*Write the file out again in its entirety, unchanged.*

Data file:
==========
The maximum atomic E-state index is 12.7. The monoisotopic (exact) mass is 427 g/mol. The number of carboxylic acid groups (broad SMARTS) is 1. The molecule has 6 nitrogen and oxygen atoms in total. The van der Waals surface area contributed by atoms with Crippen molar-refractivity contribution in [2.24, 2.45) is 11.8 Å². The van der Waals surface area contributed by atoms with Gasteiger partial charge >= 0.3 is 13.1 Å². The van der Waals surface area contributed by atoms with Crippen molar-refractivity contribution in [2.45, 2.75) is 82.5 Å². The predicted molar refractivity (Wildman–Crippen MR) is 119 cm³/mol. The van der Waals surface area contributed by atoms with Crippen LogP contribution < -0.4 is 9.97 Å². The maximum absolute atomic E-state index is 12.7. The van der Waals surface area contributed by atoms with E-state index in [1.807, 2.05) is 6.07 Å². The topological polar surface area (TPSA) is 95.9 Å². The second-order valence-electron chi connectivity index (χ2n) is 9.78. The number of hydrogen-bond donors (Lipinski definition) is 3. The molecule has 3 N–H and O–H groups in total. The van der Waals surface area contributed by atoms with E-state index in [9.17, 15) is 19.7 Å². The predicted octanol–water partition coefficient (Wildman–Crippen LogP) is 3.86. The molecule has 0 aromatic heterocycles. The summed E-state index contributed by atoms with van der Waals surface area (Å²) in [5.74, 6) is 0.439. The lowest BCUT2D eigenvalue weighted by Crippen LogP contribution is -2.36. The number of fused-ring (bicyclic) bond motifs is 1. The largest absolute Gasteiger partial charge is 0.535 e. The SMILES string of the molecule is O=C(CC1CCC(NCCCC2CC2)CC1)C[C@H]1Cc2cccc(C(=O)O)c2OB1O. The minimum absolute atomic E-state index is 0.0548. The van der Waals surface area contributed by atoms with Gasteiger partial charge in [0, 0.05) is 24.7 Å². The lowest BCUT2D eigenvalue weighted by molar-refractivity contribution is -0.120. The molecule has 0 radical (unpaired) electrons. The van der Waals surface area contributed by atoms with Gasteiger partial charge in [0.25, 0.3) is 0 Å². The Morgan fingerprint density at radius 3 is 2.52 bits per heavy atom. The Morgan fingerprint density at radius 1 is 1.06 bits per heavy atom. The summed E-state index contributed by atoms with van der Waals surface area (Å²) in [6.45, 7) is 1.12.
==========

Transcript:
The maximum atomic E-state index is 12.7. The monoisotopic (exact) mass is 427 g/mol. The number of carboxylic acid groups (broad SMARTS) is 1. The molecule has 6 nitrogen and oxygen atoms in total. The van der Waals surface area contributed by atoms with Crippen molar-refractivity contribution in [2.24, 2.45) is 11.8 Å². The van der Waals surface area contributed by atoms with Gasteiger partial charge >= 0.3 is 13.1 Å². The van der Waals surface area contributed by atoms with Crippen molar-refractivity contribution in [2.45, 2.75) is 82.5 Å². The predicted molar refractivity (Wildman–Crippen MR) is 119 cm³/mol. The van der Waals surface area contributed by atoms with Crippen LogP contribution < -0.4 is 9.97 Å². The maximum absolute atomic E-state index is 12.7. The van der Waals surface area contributed by atoms with E-state index in [1.807, 2.05) is 6.07 Å². The topological polar surface area (TPSA) is 95.9 Å². The second-order valence-electron chi connectivity index (χ2n) is 9.78. The number of hydrogen-bond donors (Lipinski definition) is 3. The molecule has 3 N–H and O–H groups in total. The van der Waals surface area contributed by atoms with E-state index in [9.17, 15) is 19.7 Å². The predicted octanol–water partition coefficient (Wildman–Crippen LogP) is 3.86. The molecule has 0 aromatic heterocycles. The summed E-state index contributed by atoms with van der Waals surface area (Å²) in [5.74, 6) is 0.439. The lowest BCUT2D eigenvalue weighted by Crippen LogP contribution is -2.36. The number of fused-ring (bicyclic) bond motifs is 1. The largest absolute Gasteiger partial charge is 0.535 e. The SMILES string of the molecule is O=C(CC1CCC(NCCCC2CC2)CC1)C[C@H]1Cc2cccc(C(=O)O)c2OB1O. The minimum absolute atomic E-state index is 0.0548. The van der Waals surface area contributed by atoms with Gasteiger partial charge in [0, 0.05) is 24.7 Å². The lowest BCUT2D eigenvalue weighted by molar-refractivity contribution is -0.120. The molecule has 0 radical (unpaired) electrons. The van der Waals surface area contributed by atoms with Gasteiger partial charge in [0.25, 0.3) is 0 Å². The Morgan fingerprint density at radius 3 is 2.52 bits per heavy atom. The Morgan fingerprint density at radius 1 is 1.06 bits per heavy atom. The summed E-state index contributed by atoms with van der Waals surface area (Å²) in [6.45, 7) is 1.12.